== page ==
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Appl Environ Microbiol. 2010 Dec; 76(24): 7925–7930.
Published online 2010 Oct 15. doi: 10.1128/AEM.01369-10
PMCID: PMC3008226
PMID: 20952637

Antiglycation Effects of Carnosine and Other Compounds on the Long-Term Survival of Escherichia coli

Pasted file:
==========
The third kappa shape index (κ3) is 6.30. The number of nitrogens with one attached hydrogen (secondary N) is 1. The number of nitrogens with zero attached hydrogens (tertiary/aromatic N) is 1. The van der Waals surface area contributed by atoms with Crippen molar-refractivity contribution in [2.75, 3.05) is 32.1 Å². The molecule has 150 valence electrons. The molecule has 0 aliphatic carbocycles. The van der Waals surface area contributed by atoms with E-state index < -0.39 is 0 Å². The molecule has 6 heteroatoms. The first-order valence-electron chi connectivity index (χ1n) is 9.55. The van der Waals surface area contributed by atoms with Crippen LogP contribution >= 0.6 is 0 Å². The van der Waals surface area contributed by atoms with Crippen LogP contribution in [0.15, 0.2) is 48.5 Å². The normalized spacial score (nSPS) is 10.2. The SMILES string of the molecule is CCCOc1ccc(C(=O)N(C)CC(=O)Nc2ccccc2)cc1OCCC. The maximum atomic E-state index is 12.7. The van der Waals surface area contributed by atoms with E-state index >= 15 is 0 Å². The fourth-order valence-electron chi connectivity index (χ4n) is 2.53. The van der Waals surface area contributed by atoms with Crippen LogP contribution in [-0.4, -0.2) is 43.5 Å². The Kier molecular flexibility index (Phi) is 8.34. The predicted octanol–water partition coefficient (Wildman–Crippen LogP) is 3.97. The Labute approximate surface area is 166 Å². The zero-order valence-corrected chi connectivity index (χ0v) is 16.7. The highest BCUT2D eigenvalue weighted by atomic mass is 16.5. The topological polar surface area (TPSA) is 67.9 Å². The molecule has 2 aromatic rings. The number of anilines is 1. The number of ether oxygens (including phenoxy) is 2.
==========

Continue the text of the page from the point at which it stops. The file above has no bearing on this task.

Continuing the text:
Glycation, or nonenzymatic glycosylation, is a chemical reaction between reactive carbonyl-containing compounds and biomolecules containing free amino groups. Carbonyl-containing compounds include reducing sugars such as glucose or fructose, carbohydrate-derived compounds such as methylglyoxal and glyoxal, and nonsugars such as polyunsaturated fatty acids. The latter group includes molecules such as proteins, DNA, and amino lipids. Glycation-induced damage to these biomolecules has been shown to be a contributing factor in human disorders such as Alzheimer's disease, atherosclerosis, and cataracts and in diabetic complications. Glycation also affects Escherichia coli under standard laboratory conditions, leading to a decline in bacterial population density and long-term survival. Here we have shown that as E. coli aged in batch culture, the amount of carboxymethyl lysine, an advanced glycation end product, accumulated over time and that this accumulation was affected by the addition of glucose to the culture medium. The addition of excess glucose or methylglyoxal to the culture medium resulted in a dose-dependent loss of cell viability. We have also demonstrated that glyoxylase enzyme GloA plays a role in cell survival during glycation stress. In addition, we have provided evidence that carnosine, folic acid, and aminoguanidine inhibit glycation in prokaryotes. These agents may also prove to be beneficial to eukaryotes since the chemical processes of glycation are similar in these two domains of life.